The influential body, which often uses the prize to set the agenda of where the light gets shone, is saying to Kim Jong Un and Donald Trump, among others: We've got our eye on you, and the world needs to look harder, too.



Netanyahu Dissolved His War Cabinet. How Will That Affect Ceasefire Efforts?

Israeli Prime Minister Benjamin Netanyahu speaks during a press conference at the Sheba Tel-HaShomer Medical Center, in Ramat Gan on June 8, 2024 amid the ongoing conflict in the Palestinian territory between Israel and Hamas. (AFP)
Israeli Prime Minister Benjamin Netanyahu speaks during a press conference at the Sheba Tel-HaShomer Medical Center, in Ramat Gan on June 8, 2024 amid the ongoing conflict in the Palestinian territory between Israel and Hamas. (AFP)
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Netanyahu Dissolved His War Cabinet. How Will That Affect Ceasefire Efforts?

Israeli Prime Minister Benjamin Netanyahu speaks during a press conference at the Sheba Tel-HaShomer Medical Center, in Ramat Gan on June 8, 2024 amid the ongoing conflict in the Palestinian territory between Israel and Hamas. (AFP)
Israeli Prime Minister Benjamin Netanyahu speaks during a press conference at the Sheba Tel-HaShomer Medical Center, in Ramat Gan on June 8, 2024 amid the ongoing conflict in the Palestinian territory between Israel and Hamas. (AFP)

Israeli Prime Minister Benjamin Netanyahu disbanded his war cabinet Monday, a move that consolidates his influence over the Israel-Hamas war and likely diminishes the odds of a ceasefire in the Gaza Strip anytime soon.

Netanyahu announced the step days after his chief political rival, Benny Gantz, withdrew from the three-member war cabinet. Gantz, a retired general and member of parliament, was widely seen as a more moderate voice.

Major war policies will now be solely approved by Netanyahu's security cabinet — a larger body that is dominated by hard-liners who oppose the US-backed ceasefire proposal and want to press ahead with the war.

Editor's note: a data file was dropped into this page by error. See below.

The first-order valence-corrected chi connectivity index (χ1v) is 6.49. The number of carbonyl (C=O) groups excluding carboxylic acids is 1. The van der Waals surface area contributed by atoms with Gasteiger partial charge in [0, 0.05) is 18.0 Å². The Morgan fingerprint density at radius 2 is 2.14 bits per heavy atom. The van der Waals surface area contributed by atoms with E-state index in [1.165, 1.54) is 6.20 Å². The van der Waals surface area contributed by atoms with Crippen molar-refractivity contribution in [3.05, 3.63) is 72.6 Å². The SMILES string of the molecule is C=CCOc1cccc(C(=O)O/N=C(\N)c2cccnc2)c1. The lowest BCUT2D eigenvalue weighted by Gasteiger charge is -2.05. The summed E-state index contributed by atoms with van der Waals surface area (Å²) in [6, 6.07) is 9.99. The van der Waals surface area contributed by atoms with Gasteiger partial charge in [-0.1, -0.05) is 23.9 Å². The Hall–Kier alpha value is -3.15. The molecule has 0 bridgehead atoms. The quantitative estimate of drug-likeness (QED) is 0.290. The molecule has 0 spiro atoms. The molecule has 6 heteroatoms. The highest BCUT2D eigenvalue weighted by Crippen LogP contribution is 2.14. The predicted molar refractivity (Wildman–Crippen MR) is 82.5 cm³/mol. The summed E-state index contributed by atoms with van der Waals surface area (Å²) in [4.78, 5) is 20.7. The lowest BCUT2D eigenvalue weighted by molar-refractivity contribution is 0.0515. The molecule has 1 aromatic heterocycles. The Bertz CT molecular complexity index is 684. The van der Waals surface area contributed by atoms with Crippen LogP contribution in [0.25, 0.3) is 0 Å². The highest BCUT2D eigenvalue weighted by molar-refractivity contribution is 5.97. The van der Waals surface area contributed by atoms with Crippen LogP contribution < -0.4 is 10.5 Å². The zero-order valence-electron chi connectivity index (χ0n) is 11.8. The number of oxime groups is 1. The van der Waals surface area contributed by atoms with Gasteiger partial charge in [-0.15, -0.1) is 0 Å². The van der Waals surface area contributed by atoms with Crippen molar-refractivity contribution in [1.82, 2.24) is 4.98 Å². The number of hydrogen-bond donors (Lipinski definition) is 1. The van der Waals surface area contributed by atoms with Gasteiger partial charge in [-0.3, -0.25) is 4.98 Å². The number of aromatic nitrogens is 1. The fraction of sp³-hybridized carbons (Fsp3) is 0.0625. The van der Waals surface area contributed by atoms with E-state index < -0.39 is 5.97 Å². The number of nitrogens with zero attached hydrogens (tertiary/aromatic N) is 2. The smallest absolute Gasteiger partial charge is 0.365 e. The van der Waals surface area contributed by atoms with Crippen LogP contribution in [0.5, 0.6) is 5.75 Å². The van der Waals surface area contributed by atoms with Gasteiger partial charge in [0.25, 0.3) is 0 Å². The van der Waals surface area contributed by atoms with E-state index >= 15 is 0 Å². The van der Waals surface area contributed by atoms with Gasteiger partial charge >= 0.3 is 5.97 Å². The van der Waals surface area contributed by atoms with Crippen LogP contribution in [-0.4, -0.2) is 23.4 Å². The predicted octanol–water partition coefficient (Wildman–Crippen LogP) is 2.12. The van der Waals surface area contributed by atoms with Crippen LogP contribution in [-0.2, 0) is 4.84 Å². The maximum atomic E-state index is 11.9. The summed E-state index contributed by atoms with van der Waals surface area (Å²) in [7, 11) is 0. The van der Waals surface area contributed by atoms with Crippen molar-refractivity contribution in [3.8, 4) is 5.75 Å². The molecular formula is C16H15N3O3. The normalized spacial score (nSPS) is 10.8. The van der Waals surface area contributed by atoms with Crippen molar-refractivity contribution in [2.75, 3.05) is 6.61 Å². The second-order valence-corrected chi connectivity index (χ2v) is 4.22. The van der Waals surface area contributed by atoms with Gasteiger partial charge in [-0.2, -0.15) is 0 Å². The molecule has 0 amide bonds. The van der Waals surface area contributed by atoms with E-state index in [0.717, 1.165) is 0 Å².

Netanyahu is expected to consult on some decisions with close allies in ad-hoc meetings, said an Israeli official who spoke on condition of anonymity because they were not authorized to brief the media.

These closed-door meetings could blunt some of the influence of the hard-liners. But Netanyahu himself has shown little enthusiasm for the ceasefire plan and his reliance on the full security cabinet could give him cover to prolong a decision.

Here’s key background about the war cabinet, and what disbanding it means for ceasefire prospects:

Why did Gantz join and then quit the war cabinet? The war cabinet was formed after the Oct. 7 Hamas attack on Israel when Gantz, an opposition party leader, joined with Netanyahu and Defense Minister Yoav Gallant in a show of unity.

At the time, Gantz demanded that a small decision-making body steer the war in a bid to sideline far-right members of Netanyahu’s government.

But Gantz left the cabinet earlier this month after months of mounting tensions over Israel’s strategy in Gaza.

He said he was fed up with a lack of progress bringing home the dozens of Israeli hostages held by Hamas. He accused Netanyahu of drawing out the war to avoid new elections and a corruption trial. He called on Netanyahu to endorse a plan that — among other points — would rescue the captives and end Hamas rule in Gaza.

When Netanyahu did not express support for the plan, Gantz announced his departure. He said that “fateful strategic decisions” in the cabinet were being “met with hesitancy and procrastination due to political considerations.”

How will Israel's wartime policies likely be changed? The disbanding of the war cabinet only further distances Netanyahu from centrist politicians more open to a ceasefire deal with Hamas.

Months of ceasefire talks have failed to find common ground between Hamas and Israeli leaders. Both Israel and Hamas have been reluctant to fully endorse a US-backed plan that would return hostages, clear the way for an end to the war, and commence a rebuilding effort of the decimated territory.

Netanyahu will now rely on the members of his security cabinet, some of whom oppose ceasefire deals and have voiced support for reoccupying Gaza.

After Gantz's departure, Israel's ultranationalist national security minister, Itamar Ben-Gvir, demanded inclusion in a renewed war cabinet. Monday's move could help keep Ben-Gvir at a distance, but it cannot sideline him altogether.

The move also gives Netanyahu leeway to draw out the war to stay in power. Netanyahu's critics accuse him of delaying because an end to the war would mean an investigation into the government's failures on Oct. 7 and raise the likelihood of new elections when the prime minister's popularity is low.

“It means that he will make all the decisions himself, or with people that he trusts who don’t challenge him,” said Gideon Rahat, chairman of the political science department at the Hebrew University of Jerusalem. “And his interest is in having a slow-attrition war.”